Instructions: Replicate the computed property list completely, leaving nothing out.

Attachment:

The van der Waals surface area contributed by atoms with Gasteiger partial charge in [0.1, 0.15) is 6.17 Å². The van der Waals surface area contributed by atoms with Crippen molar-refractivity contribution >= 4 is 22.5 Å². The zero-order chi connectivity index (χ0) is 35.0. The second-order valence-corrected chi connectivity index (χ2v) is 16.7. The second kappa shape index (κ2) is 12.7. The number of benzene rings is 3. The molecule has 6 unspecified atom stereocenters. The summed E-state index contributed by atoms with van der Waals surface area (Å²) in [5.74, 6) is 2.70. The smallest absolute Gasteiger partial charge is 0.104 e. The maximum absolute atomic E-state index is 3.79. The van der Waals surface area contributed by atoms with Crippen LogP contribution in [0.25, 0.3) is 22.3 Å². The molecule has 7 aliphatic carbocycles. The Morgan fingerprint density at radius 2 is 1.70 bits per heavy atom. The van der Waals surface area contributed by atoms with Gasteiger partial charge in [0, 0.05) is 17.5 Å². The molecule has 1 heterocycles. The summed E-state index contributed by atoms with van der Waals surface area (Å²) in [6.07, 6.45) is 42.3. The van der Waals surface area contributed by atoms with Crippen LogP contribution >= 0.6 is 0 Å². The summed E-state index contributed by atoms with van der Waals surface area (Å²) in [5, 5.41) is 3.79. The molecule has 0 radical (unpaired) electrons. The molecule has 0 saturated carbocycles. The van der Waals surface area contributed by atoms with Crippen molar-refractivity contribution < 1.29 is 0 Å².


The van der Waals surface area contributed by atoms with Gasteiger partial charge in [0.1, 0.15) is 6.17 Å². The van der Waals surface area contributed by atoms with Crippen molar-refractivity contribution >= 4 is 22.5 Å². The zero-order chi connectivity index (χ0) is 35.0. The second-order valence-corrected chi connectivity index (χ2v) is 16.7. The second kappa shape index (κ2) is 12.7. The number of benzene rings is 3. The molecule has 6 unspecified atom stereocenters. The summed E-state index contributed by atoms with van der Waals surface area (Å²) in [5.74, 6) is 2.70. The smallest absolute Gasteiger partial charge is 0.104 e. The maximum absolute atomic E-state index is 3.79. The van der Waals surface area contributed by atoms with Crippen LogP contribution in [0.25, 0.3) is 22.3 Å². The molecule has 7 aliphatic carbocycles. The Morgan fingerprint density at radius 2 is 1.70 bits per heavy atom. The van der Waals surface area contributed by atoms with Gasteiger partial charge in [0, 0.05) is 17.5 Å². The molecule has 1 heterocycles. The summed E-state index contributed by atoms with van der Waals surface area (Å²) in [6.07, 6.45) is 42.3. The van der Waals surface area contributed by atoms with Crippen LogP contribution >= 0.6 is 0 Å². The summed E-state index contributed by atoms with van der Waals surface area (Å²) in [5, 5.41) is 3.79. The molecule has 0 radical (unpaired) electrons. The molecule has 0 saturated carbocycles. The van der Waals surface area contributed by atoms with Crippen molar-refractivity contribution < 1.29 is 0 Å².